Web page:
I don’t think I can ever say it enough, but the building enclosure consists of several control layers and each one has its job. The primary control layer is the one that keeps liquid water out, and it can be a tricky business.
Take the case of this condo building (yes, it’s in the community where I live). It’s got several problems, so I went to bat for building science here.
We’re having a couple of porticos built, and one day I noticed one of them in the stage of construction you see above. These buildings have no overhang, so that wall will get wet. The contractor put housewrap on the wall and then built the portico. The felt on the roof, as you can see, goes up the wall a bit, but on the outside of the housewrap. Problem?
Yes, that’s a problem. Any water coming down on the outside of the housewrap can go right down behind the felt and rot out the framing of that portico. Did I mention the building has no overhang?
I saw that I had still had a chance to help get it done right, so I talked with the president of the homeowners’ association and told him we need to make the contractor do it correctly. The housewrap needs to come down over the roof underlayment.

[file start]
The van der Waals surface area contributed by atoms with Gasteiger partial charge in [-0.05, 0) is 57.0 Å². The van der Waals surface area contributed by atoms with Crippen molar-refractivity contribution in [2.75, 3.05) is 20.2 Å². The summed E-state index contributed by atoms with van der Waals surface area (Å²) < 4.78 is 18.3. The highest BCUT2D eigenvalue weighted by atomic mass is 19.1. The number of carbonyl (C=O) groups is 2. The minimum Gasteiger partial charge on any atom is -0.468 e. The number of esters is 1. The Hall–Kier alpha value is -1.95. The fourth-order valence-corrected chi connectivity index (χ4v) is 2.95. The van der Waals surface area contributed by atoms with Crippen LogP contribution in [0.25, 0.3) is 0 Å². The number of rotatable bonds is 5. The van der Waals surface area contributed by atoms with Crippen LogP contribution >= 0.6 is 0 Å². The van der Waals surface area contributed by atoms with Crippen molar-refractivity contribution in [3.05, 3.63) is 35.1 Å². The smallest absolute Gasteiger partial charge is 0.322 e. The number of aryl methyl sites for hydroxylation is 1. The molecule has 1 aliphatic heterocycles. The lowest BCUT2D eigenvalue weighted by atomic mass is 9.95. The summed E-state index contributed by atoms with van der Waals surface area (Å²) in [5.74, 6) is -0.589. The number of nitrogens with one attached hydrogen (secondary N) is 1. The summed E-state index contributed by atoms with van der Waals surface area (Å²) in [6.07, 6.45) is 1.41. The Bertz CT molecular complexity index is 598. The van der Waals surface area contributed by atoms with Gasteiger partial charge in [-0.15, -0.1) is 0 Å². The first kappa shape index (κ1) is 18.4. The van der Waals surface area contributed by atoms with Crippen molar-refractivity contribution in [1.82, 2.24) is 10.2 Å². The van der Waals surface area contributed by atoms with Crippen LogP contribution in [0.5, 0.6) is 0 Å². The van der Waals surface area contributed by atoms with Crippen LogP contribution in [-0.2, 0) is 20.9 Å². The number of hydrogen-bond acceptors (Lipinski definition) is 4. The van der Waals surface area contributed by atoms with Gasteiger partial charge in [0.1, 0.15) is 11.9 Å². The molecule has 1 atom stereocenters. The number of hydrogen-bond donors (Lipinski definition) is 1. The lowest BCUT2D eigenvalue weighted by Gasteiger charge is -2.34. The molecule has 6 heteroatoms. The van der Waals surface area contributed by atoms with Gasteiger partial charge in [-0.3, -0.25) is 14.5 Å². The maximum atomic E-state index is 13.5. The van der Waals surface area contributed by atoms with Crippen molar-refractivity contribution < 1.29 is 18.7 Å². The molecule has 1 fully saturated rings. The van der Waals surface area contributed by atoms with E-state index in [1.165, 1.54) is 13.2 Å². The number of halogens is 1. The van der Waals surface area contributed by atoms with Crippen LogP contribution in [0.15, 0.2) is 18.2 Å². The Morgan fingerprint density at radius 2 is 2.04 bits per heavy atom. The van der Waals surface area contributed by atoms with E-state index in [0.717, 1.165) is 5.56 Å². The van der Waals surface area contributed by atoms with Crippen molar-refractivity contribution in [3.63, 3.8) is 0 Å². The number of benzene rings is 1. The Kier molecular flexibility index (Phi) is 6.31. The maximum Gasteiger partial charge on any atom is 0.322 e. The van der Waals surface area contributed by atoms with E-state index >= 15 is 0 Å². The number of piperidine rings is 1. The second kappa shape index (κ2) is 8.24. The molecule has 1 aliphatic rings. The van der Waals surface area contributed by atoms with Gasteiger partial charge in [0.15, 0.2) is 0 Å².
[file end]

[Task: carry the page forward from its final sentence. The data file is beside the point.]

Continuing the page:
Also, since they hadn’t yet cut the housewrap for the window, I printed out the instructions on how to do that, too. Unfortunately, I wasn’t able to talk to the contractor directly at that point, so here’s what it looked like after a few days:
They did the standard window cut for the housewrap — a big X — then put the window on top of the housewrap and put flashing tape all the way around, on top of the housewrap. If no water ever gets behind the house wrap, this might be OK. On this building, with no overhang, it’s quite possible that water can get behind the house wrap. The tape on top of the house wrap wouldn’t help, and the window framing could rot.
They also didn’t fix the flashing detail at the roof. Notice they installed step flashing — but put it on top of the felt, which is still on top of the housewrap. Ugh!
Finally, we arranged a meeting with the contractor that I could attend, and we got things straightened out. Here’s what they corrected:
- We got them to replace the housewrap with a vapor permeable material, not just perforated plastic. (See Matt Risinger’s article and video about this. I’ll write more about it in a future article, too.)
- The housewrap now comes down over the flashing at the roof intersection.
- The housewrap comes down over the top piece of window flashing tape.
It’s not perfect. They should have kept those nails at the roof intersection above the step flashing that runs beneath the housewrap. But it’s far, far better than we got initially.
Allison Bailes of Decatur, Georgia, is a speaker, writer, energy consultant, RESNET-certified trainer, and the author of the Energy Vanguard Blog. Check out his in-depth course, Mastering Building Science at Heatspring Learning Institute, and follow him on Twitter at @EnergyVanguard.
Get building science and energy efficiency advice, plus special offers, in your inbox.